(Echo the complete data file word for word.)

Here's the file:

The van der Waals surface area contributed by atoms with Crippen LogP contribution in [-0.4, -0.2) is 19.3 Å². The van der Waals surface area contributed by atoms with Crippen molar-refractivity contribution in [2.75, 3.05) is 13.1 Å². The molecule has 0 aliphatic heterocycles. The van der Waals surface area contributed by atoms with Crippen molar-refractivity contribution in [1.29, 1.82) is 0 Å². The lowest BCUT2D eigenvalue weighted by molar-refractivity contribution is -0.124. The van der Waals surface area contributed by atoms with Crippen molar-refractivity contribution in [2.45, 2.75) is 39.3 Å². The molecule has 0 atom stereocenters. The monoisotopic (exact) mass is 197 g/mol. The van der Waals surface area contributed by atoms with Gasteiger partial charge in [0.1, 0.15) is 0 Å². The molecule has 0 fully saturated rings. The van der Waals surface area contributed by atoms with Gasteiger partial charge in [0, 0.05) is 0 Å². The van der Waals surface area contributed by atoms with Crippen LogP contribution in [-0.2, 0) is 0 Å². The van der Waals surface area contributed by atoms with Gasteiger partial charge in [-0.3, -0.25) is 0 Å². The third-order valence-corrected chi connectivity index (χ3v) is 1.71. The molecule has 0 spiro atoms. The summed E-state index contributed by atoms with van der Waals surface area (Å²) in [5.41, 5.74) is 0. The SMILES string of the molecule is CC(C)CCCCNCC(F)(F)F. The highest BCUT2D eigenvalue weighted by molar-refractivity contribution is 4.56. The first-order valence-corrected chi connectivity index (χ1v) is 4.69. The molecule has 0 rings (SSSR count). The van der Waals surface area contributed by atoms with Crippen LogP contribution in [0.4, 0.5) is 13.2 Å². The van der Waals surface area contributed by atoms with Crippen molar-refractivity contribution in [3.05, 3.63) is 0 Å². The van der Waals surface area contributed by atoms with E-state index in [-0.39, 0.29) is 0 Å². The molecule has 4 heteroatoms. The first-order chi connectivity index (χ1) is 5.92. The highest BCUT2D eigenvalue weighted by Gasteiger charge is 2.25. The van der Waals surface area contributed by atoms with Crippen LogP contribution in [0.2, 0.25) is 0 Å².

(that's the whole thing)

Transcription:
The van der Waals surface area contributed by atoms with Crippen LogP contribution in [-0.4, -0.2) is 19.3 Å². The van der Waals surface area contributed by atoms with Crippen molar-refractivity contribution in [2.75, 3.05) is 13.1 Å². The molecule has 0 aliphatic heterocycles. The van der Waals surface area contributed by atoms with Crippen molar-refractivity contribution in [1.29, 1.82) is 0 Å². The lowest BCUT2D eigenvalue weighted by molar-refractivity contribution is -0.124. The van der Waals surface area contributed by atoms with Crippen molar-refractivity contribution in [2.45, 2.75) is 39.3 Å². The molecule has 0 atom stereocenters. The monoisotopic (exact) mass is 197 g/mol. The van der Waals surface area contributed by atoms with Gasteiger partial charge in [0.1, 0.15) is 0 Å². The molecule has 0 fully saturated rings. The van der Waals surface area contributed by atoms with Gasteiger partial charge in [0, 0.05) is 0 Å². The van der Waals surface area contributed by atoms with Crippen LogP contribution in [-0.2, 0) is 0 Å². The van der Waals surface area contributed by atoms with Gasteiger partial charge in [-0.3, -0.25) is 0 Å². The third-order valence-corrected chi connectivity index (χ3v) is 1.71. The molecule has 0 spiro atoms. The summed E-state index contributed by atoms with van der Waals surface area (Å²) in [5.41, 5.74) is 0. The SMILES string of the molecule is CC(C)CCCCNCC(F)(F)F. The highest BCUT2D eigenvalue weighted by molar-refractivity contribution is 4.56. The first-order valence-corrected chi connectivity index (χ1v) is 4.69. The molecule has 0 rings (SSSR count). The van der Waals surface area contributed by atoms with Crippen LogP contribution in [0.4, 0.5) is 13.2 Å². The van der Waals surface area contributed by atoms with Crippen molar-refractivity contribution in [3.05, 3.63) is 0 Å². The van der Waals surface area contributed by atoms with E-state index in [-0.39, 0.29) is 0 Å². The molecule has 4 heteroatoms. The first-order chi connectivity index (χ1) is 5.92. The highest BCUT2D eigenvalue weighted by Gasteiger charge is 2.25. The van der Waals surface area contributed by atoms with Crippen LogP contribution in [0.2, 0.25) is 0 Å².